Worst Presentation – Microsoft
Poor Microsoft. Sure their market share an income is absurdly large, but they cannot seem to put together an E3 presentation that doesn’t make their fans feel awkward. While this years showing wasn’t as bad as last years Kinect centric, child actor filled disaster, it’s scarily close. Bad celebrity appearances, uninspiring game footage, and boring presentations more at home at lame board meetings than the world’s most extravagant trade show for your industry were the unfortunate highlights of this years Xbox showing.
Biggest Surefire Hit – “Assasins Creed 3”
“Assassins Creed” has been a money in the bank franchise since the series second installment. So far it looks like there is absolutely no reason to suspect any less out of the “Assassin’s Creed III”. What I love most about it is that Ubisoft has found a perfect way to make the franchise feel fresh again, by changing the time period and location to the rarely explored American Revolution, they also seem intent on really making everything that was great about the series perform at its absolute best. The jaw dropping E3 footage only confirms that this will most likely be the smoothest and most exciting “Assassin’s Creed” yet. Unlike the British troops in the game, this one isn’t likely to miss.
Biggest Surprise – “Watch Dogs”
Ubisoft strikes again. Garnering no real press prior to the event, the demo for Ubisoft’s “Watch Dogs” showcased something truly intriguing. You play as a man who has an incredible array of technological abilities that essentially give him super powers over the modern gadget obsessed world. The idea is cool enough, but the way that it seems to be implemented creates so much potential for amazing moments. The world of the game is also absolutely gorgeous, and begs you to re-watch the demo several times to gather all the little details. There is nothing like a fresh idea from an established developer, and Ubisoft seems to have exactly that.
As with the last several Halo titles, Reach already has some “leaked footage.” It gets the quotes because really, it could be fake. It could be viral marketing. It could even be leaked footage, but whatever the case, this thing is questionable.
The video opens on the boot screen, which features this message:
Welcome to the Halo: Reach Public Beta, the experience you are about to enjoy is an early sample of a few multiplayer and single-player levels from Halo: Reach, launching exclusively on Xbox 360 later this year. Until then, drive [sic] into Activities or Campaign and have a blast.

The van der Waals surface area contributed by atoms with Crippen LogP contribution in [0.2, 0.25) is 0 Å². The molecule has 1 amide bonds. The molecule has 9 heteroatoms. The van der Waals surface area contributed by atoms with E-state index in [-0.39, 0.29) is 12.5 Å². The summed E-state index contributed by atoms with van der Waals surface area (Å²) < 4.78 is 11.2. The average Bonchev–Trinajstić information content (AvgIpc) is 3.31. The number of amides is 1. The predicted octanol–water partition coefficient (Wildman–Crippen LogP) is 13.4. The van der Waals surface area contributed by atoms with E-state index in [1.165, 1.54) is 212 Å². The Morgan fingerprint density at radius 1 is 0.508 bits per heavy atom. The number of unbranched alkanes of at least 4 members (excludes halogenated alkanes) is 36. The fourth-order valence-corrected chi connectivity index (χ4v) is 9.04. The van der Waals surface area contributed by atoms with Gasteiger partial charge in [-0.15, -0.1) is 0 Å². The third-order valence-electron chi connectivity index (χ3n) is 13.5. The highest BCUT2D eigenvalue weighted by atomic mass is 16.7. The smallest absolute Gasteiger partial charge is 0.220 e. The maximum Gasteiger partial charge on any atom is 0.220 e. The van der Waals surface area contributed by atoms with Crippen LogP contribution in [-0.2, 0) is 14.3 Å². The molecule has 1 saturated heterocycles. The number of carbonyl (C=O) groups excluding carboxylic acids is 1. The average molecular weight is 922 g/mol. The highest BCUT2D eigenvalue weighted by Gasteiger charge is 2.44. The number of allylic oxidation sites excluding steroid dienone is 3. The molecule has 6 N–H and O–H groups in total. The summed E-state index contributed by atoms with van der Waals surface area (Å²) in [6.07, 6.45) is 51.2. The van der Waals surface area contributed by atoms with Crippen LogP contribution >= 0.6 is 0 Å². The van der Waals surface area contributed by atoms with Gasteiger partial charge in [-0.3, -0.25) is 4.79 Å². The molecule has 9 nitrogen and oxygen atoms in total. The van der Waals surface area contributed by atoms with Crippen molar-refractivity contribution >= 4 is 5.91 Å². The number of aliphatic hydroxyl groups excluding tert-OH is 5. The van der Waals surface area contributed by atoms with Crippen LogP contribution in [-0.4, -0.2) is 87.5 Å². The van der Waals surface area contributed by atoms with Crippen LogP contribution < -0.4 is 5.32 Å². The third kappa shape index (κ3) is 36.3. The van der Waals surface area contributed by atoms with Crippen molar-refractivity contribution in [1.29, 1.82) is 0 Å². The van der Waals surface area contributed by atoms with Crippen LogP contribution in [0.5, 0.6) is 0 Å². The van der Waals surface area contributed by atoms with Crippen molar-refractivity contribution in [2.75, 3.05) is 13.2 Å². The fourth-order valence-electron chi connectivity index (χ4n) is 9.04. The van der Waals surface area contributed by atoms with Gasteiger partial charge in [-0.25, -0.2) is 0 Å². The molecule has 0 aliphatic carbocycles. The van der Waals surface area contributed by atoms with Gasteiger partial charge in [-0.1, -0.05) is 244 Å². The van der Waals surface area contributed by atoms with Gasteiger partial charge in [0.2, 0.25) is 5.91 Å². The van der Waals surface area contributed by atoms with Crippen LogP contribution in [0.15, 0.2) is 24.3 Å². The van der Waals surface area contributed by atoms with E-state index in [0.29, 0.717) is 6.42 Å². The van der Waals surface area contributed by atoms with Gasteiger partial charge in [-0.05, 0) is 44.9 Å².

The text is pretty sloppy, which makes me lean toward the fake side of the boat. The video also leaks a new mode called “Murder Mode” that supposedly allows you to kill enemies without being seen. I could have sworn that was the bludgeon to the back of the head move. Also, why would it be called “Murder Mode?” Why not call it a “Murder Skill,” unless it allows you to become invisible for an extended period of time, which really isn’t so different from the Arbiter’s cloak skill in Halo 3.
Halo 3: ODST has been the topic of some hot conversation, mostly with regard to price. There are droves of people who think the game is merely an expansion and doesn’t warrant the $60 price tag it carries. Others, like Bethesda’s Ashley Cheng, think Microsoft simply mismanaged the ODST marketing campaign and you should just suck it up.
On his blog, Bethesda production director Ashley Cheng said confusion around the title’s name and place in the franchise is the only thing that makes people wonder if the game is worth $60.
Give me a break. First off, most games – especially first person shooters – are anywhere from 5-10 hours. Tops. What makes Halo different from others? You can’t just ping Halo ODST for it. I bet if Microsoft hadn’t screwed up the marketing messaging, there would less talk about pricing.
I’m inclined to agree, though I’m also inclined to say not enough people care about this to make a difference. The game is going to sell and sell fast. Sure people will bitch, but that’s bound to happen any time you have millions of people rushing to purchase a product. You’ll never have one hundred percent of your consumer population believe the product is worth the price.